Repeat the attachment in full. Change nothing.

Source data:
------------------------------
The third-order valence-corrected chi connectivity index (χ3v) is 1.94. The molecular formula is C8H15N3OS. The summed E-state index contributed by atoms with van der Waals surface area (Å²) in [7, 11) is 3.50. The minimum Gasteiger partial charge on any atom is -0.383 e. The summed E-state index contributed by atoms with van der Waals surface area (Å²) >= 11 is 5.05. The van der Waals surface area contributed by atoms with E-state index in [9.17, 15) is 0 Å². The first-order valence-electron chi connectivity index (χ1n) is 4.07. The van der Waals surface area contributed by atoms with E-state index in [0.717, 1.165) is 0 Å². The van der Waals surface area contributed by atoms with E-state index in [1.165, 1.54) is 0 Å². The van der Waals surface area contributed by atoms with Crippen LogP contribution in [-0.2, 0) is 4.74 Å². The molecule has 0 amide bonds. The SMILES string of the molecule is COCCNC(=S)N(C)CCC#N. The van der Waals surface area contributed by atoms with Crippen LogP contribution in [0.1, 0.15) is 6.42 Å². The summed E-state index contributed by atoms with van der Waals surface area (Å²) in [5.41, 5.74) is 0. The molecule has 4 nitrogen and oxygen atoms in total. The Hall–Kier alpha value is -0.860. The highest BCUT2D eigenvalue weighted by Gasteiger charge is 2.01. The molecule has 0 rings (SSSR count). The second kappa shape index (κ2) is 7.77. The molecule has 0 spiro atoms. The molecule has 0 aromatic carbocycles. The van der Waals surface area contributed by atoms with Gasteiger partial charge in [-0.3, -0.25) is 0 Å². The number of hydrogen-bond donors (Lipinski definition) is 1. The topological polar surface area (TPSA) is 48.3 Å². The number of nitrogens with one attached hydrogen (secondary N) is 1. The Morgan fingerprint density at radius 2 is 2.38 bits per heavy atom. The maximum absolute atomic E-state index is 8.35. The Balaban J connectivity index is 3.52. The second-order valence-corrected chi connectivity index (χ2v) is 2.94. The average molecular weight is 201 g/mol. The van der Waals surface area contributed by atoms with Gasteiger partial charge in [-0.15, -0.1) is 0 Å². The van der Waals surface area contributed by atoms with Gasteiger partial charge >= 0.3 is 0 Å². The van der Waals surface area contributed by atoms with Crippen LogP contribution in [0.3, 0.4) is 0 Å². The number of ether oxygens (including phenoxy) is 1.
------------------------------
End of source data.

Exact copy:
The third-order valence-corrected chi connectivity index (χ3v) is 1.94. The molecular formula is C8H15N3OS. The summed E-state index contributed by atoms with van der Waals surface area (Å²) in [7, 11) is 3.50. The minimum Gasteiger partial charge on any atom is -0.383 e. The summed E-state index contributed by atoms with van der Waals surface area (Å²) >= 11 is 5.05. The van der Waals surface area contributed by atoms with E-state index in [9.17, 15) is 0 Å². The first-order valence-electron chi connectivity index (χ1n) is 4.07. The van der Waals surface area contributed by atoms with E-state index in [0.717, 1.165) is 0 Å². The van der Waals surface area contributed by atoms with E-state index in [1.165, 1.54) is 0 Å². The van der Waals surface area contributed by atoms with Crippen LogP contribution in [-0.2, 0) is 4.74 Å². The molecule has 0 amide bonds. The SMILES string of the molecule is COCCNC(=S)N(C)CCC#N. The van der Waals surface area contributed by atoms with Crippen LogP contribution in [0.1, 0.15) is 6.42 Å². The summed E-state index contributed by atoms with van der Waals surface area (Å²) in [5.41, 5.74) is 0. The molecule has 4 nitrogen and oxygen atoms in total. The Hall–Kier alpha value is -0.860. The highest BCUT2D eigenvalue weighted by Gasteiger charge is 2.01. The molecule has 0 rings (SSSR count). The second kappa shape index (κ2) is 7.77. The molecule has 0 spiro atoms. The molecule has 0 aromatic carbocycles. The van der Waals surface area contributed by atoms with Gasteiger partial charge in [-0.3, -0.25) is 0 Å². The number of hydrogen-bond donors (Lipinski definition) is 1. The topological polar surface area (TPSA) is 48.3 Å². The number of nitrogens with one attached hydrogen (secondary N) is 1. The Morgan fingerprint density at radius 2 is 2.38 bits per heavy atom. The maximum absolute atomic E-state index is 8.35. The Balaban J connectivity index is 3.52. The second-order valence-corrected chi connectivity index (χ2v) is 2.94. The average molecular weight is 201 g/mol. The van der Waals surface area contributed by atoms with Gasteiger partial charge in [-0.15, -0.1) is 0 Å². The van der Waals surface area contributed by atoms with Gasteiger partial charge >= 0.3 is 0 Å². The van der Waals surface area contributed by atoms with Crippen LogP contribution in [0.3, 0.4) is 0 Å². The number of ether oxygens (including phenoxy) is 1.